Facebook’s VR research division is presenting prototype VR optics smaller than any we’ve seen yet for the annual SIGGRAPH computer graphics conference.
The ideas behind the “holographic near-eye display” could one day enable VR headsets with sunglasses form factor- but for now this is solely research with limitations.
Why Are VR Headsets So Bulky?
The primary driver of the size and bulk of today’s VR headsets is the optical design. Magnifying a display over a wide field of view requires a large, thick lens, and focusing it at a viewable distance requires a long gap to the display. After adding the housing needed to contain this system, even the most minimal designs end up over 350 grams.
The standalone Oculus Quest, with a battery, mobile chip and lens separation adjustment, weighs 571 grams. Many people find it hurts their face after a few minutes.
Panasonic and Pico have shown off prototypes of compact headsets using “pancake lenses”, and Huawei has already launched this as a product in China. Without a tracking system or battery, these headsets end up around 150 grams.
However, these current pancake lens designs have a number of unsolved flaws. They block around 75 percent of light which can make the image look dim and washed out. They may also show faint ghost versions of the image slightly misaligned, and this “ghosting” only gets worse as you try to improve the image with a brighter source.
Facebook Reality Labs’ new approach is a thin film where focusing is done by holographic optics instead of by the bulk of the lens. ‘Hologram’ in this context just means a physical “recording” of how light interacts with an object- in this case a lens rather than a scene.
Facebook claims the research may be able “to deliver a field of view comparable to today’s VR headsets using only a thin film for a thickness of less than 9 mm.” The total weight of the display module is claimed as just 18 grams. However, this does not include the actual laser source, and nor do any of the images Facebook provided. “For our green-only sunglasses-like prototype, we measured an overall maximum field of view of approximately 92◦ ×69◦,” according to the research paper.
By using polarization-based optical folding, these ultra-lightweight lenses can be placed directly in front of the display source.
Because holographic elements disperse light, the only practical illumination source is lasers used at specific angles and wavelengths. The researchers were able to “inject” laser light into a 2.1″ 1600×1600 LCD, replacing the backlight.
The prototype is currently monochrome, only capable of displaying the color green. The researchers have a tabletop-sized proof of concept for multi-color, and believe bringing this to the sunglasses prototype is “viable” with further engineering.
The range of colors laser light can deliver (known as the color gamut) is significantly wider than LCD displays, and in fact slightly wider than even OLED, so this would represent a milestone achievement if it could be moved into a head-worn system.
Early Research, Lofty Goals
It’s important to understand that what’s being presented here is just early research for a new kind of display system. If it ever becomes a product, it will also need a tracking system. And unless it connects to your phone with a cable, it’d likely need a battery and mobile chipset too.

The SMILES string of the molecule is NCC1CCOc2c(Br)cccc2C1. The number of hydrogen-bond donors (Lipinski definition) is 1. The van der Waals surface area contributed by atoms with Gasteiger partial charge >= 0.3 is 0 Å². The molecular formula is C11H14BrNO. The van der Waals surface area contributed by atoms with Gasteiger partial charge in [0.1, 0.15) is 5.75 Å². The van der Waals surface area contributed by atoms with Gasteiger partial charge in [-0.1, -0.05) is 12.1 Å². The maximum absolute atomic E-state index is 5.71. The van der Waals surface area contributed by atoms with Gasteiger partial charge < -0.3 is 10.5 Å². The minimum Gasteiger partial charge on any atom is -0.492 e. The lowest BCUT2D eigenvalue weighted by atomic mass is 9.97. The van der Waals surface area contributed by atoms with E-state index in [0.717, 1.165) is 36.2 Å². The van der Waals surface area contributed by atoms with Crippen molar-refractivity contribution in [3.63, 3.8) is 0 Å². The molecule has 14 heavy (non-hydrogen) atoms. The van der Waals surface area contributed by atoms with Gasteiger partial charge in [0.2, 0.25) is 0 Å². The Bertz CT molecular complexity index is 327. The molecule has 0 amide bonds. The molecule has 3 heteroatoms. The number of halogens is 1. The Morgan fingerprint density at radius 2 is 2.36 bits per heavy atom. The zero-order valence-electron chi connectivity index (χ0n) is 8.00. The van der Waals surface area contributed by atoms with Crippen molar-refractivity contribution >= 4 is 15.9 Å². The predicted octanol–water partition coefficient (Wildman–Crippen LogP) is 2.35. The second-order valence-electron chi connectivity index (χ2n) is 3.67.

Facebook describes this research as being on the same miniaturization research “path” as Half Dome 2 and 3, which it presented at Oculus Connect 6 back in October.
Those headsets are much larger than what’s being shown here, but achieved a wider field of view while also having eye tracking and variable focus. FRL says future iterations of this sunglasses prototype could also be varifocal by moving the lenses on a range of just 1 millimeter. This could theoretically be achieved with tiny piezoelectric actuators.
For virtual reality to reach Mark Zuckerberg’s lofty goal of 1 billion users, headsets need to get significantly more comfortable while increasing realism. While designs like the Rift S “halo strap” can redistribute weight, this is more of a bandage than truly addressing the issue of bulk.
Like all early research, this idea may never pan out. Practical issues may emerge. Facebook is simultaneously exploring a number of novel compact display architectures. If it can make even one work, it could do to VR what LCD panels did to CRT monitors and televisions.
Facebook’s research paper concludes:
“Lightweight, high resolution, and sunglasses-like VR displays may be the key to enabling the next generation of demanding virtual reality applications that can be taken advantage of anywhere and for extended periods of time. We made progress towards this goal by proposing a new design space for virtual reality displays that combines polarization-based optical folding, holographic optics, and a host of supporting technologies to demonstrate full color display, sunglasses-like form factors, and high resolution across a series of hardware prototypes. Many practical challenges remain: we must achieve a full color display in a sunglasses-like form factor, obtain a larger viewing eye box, and work to suppress ghost images. In doing so, we hope to be one step closer to achieving ubiquitous and immersive computing platforms that increase productivity and bridge physical distance.”